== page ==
Mónika Contreras Saiz, Lateinamerika-Institut, Abteilung Geschichte, Freie Universität Berlin
In recent decades, the subject of memory has become a central topic of research and a realm of intense public debate. While in Europe public and academic debates have been dominated by the memory of the Holocaust and, since the end of the Cold War, the history of the communist states in Eastern Europe, attention in Latin America has focused on how to deal with the crimes of the military dictatorships and the history of civil strife. Current debates revolve mainly around the relationship between memory on the one hand and conflict resolution on the other.
Our conference focused on the subject of memory construction and conflict. The concept behind the conference was to provide a framework for discussing the singularity of the Colombian case in the Latin American context and analyzing it in global terms. While the construction of memory has usually taken place after the conflicts in question have come to an end, in Colombia memory construction is being used as a means of conflict resolution during an ongoing conflict. The interpretation of the past here represents a particularly sensitive and contested field. The conference sought to bring together German and Colombian scholars from various academic fields, including history, political science, anthropology, and cultural studies, to discuss this issue.
The conference was jointly organized by the research group Lugares de la Memoria en Colombia (Realms of Memory in Colombia), Departamento de Lenguajes y Estudios Socioculturales, Universidad de los Andes in Bogota and Lateinamerika-Institut (Institute of Latin American Studies) of Freie Universität Berlin with the support of the DFG (Deutsche Forschungsgemeinschaft) and Universidad de los Andes.
The first panel, “Memory, State, Nation and Reconciliation,” moderated by Chloe Rutter Jensen (Bogota), explored the meaning of the construction of memory in historiography and in the context of transitional justice in Colombia, investigating its relationship to state and nation formation and reconciliation. STEFAN RINKE (Berlin) discussed the place of memory in the new historical discourse. In his presentation, he asked why scholars in recent decades have been concerned with the way individuals and groups deal and have dealt with their histories. Rinke argued that this concern began when philosophers and historians in the late twentieth century realized that memory grants history a meaning for the present and cultural studies pointed to history as a cultural construct with no fixed meaning. Those involved in writing history and producing meaning are forced to constantly negotiate the meaning of that history. Rinke warned that the plurality of narratives, indispensable in the architecture of memory, tends to generate conflict and disputes in society. JUAN RICARDO APARICIO (Bogota) examined the relationship between the archive and new scenarios created by territorialities after the Colombian conflict. Understanding the archive in the sense developed by Jacques Derrida in his book The Secrets of the Archive, he analyzed two case studies: the Montes de Mariá (northern coast of Colombia) and the town of Mapiripán (Meta Department, Colombia). The Colombian state has recently declared these regions places where the armed conflict has ended. These territories have become not only an archive of memory for the victims (documentaries, historical commission reports etc.) but also key regions where major projects are being consolidated in service of the new global economy, which are actually increasing social inequality. IVÁN OROZCO ABAD (Bogota) analyzed the role of the so-called “Justice and Peace Law” as a mechanism of collective memory construction in Colombia, the legal framework for a transitional process taking place in the country. The paper points out the anomalous nature of this law, which applies only to those crimes committed by non-state actors, leaving aside the responsibility of official authorities. Orozco argues that the law discloses the unrepentant confessions of perpetrators during the investigative phase, but during the judicial phase conceals structural phenomena such as social exclusion, discrimination, and exploitation. This insures that the civil war that ravages Colombia will ultimately disappear from the public stage as a political phenomenon, making it a purely criminal issue. GREGORY LOBO (Bogota) questioned how much memory is required for seeking reconciliation and peace in Colombia. The paper suggested that if Colombia really wants to continue as a nation, it might be better to forget. But if the nation feels the moral and ethical need to remember, perhaps the nation in general needs to be rethought.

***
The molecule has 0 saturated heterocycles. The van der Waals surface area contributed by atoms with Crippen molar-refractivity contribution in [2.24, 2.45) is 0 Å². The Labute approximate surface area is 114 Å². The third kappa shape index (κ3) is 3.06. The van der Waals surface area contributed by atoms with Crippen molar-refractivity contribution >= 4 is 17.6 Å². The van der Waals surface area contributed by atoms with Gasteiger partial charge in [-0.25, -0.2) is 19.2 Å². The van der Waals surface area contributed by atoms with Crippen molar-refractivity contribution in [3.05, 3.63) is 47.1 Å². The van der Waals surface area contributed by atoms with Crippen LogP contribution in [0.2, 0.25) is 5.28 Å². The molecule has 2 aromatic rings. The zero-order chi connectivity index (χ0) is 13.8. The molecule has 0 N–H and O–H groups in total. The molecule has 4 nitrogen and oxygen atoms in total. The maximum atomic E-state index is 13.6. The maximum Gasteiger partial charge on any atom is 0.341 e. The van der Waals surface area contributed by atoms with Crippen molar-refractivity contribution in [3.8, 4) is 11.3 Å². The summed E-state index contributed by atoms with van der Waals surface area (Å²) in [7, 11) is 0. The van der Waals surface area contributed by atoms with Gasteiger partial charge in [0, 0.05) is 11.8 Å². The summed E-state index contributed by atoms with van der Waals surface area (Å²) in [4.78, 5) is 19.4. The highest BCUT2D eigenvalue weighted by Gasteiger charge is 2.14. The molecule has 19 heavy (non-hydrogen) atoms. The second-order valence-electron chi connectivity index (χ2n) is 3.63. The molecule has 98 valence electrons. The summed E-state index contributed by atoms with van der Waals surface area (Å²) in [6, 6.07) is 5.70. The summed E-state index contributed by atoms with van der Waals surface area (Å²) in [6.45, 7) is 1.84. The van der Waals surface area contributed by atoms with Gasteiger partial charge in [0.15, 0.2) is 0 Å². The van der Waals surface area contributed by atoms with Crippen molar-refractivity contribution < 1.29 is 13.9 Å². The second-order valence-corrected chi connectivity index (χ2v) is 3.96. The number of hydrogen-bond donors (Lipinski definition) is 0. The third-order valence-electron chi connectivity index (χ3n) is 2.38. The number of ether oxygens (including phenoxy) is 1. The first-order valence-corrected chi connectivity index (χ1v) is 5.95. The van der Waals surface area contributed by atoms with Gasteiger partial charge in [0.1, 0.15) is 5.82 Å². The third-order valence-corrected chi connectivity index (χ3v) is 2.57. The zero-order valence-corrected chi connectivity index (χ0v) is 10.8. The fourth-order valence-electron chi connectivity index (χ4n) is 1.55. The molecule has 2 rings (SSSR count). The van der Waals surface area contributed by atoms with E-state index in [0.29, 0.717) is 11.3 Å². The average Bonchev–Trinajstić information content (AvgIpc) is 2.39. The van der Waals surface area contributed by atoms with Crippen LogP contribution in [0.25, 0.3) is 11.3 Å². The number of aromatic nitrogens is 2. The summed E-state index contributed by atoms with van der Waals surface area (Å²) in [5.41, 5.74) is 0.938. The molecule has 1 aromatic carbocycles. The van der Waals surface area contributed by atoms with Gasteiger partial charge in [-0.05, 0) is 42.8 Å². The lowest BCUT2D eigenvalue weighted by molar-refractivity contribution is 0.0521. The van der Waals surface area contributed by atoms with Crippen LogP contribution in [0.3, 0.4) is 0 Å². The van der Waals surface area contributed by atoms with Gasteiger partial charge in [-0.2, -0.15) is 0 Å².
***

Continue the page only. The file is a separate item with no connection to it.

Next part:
In the second panel “Subjectivity and Memory”, moderated by Alessandra Merlo (Bogota), TATJANA LOUIS (Bogota) discussed the role of the displaced in Colombia's history, inquiring whether displacement in Colombia is perceived as a historical phenomenon. This issue has arisen because in those places where Colombian history is transmitted – museums, for example – displacement is not included as part of the narrative. Louis suggests that the history of Colombia reveals a society that is constantly moving, but the phenomenon of displacement, which has long been a part of Colombia’s history, does not yet have a place in the Colombian collective memory. JUAN PABLO ARANGUREN (Bogota) discussed how torture is treated both in the reports of Amnesty International and the Colombian public sphere by looking at a case reported by Amnesty International about the implementation of the Statute of National Security in Colombia during the presidency of César Turbay Ayala (1978–1982). The report sought to demonstrate the effective and widespread existence of torture in the country at that time. Aranguren criticized the detailed descriptions of torture in the report, because they tended to make invisible the individual that suffered. He indicated that the denunciation of torture has made it possible for some actors to request the legalization of torture with the aim of "humanizing" security policies and legitimizing torture in some way. Closing this panel, HENDRIKJE GRUNOW (Berlin) examined the silences that are part of the narrative of the internal armed conflict with the Sendero Luminoso in the city of Trujillo, Peru. Those silences are encountered at different levels, ranging from omissions on the macro level, where the Truth and Reconciliation Commission that silenced the reasons behind the escalation of violence (large differentials in terms of land distribution) to omissions on a more domestic level pertaining to the everyday lives of those involved. There is no historical narrative about the conflict among residents of the city. Scholars who have been interested in the issue have been forced to remain silent because publishers do not want to publish their results and because of threats against them. Grunow concluded that instead of there being a collective memory in Trujillo, the conflict is collectively ignored; she closed by proposing that in order to achieve true reconciliation attention will have to be paid to those who are attempting to ignore the violent past.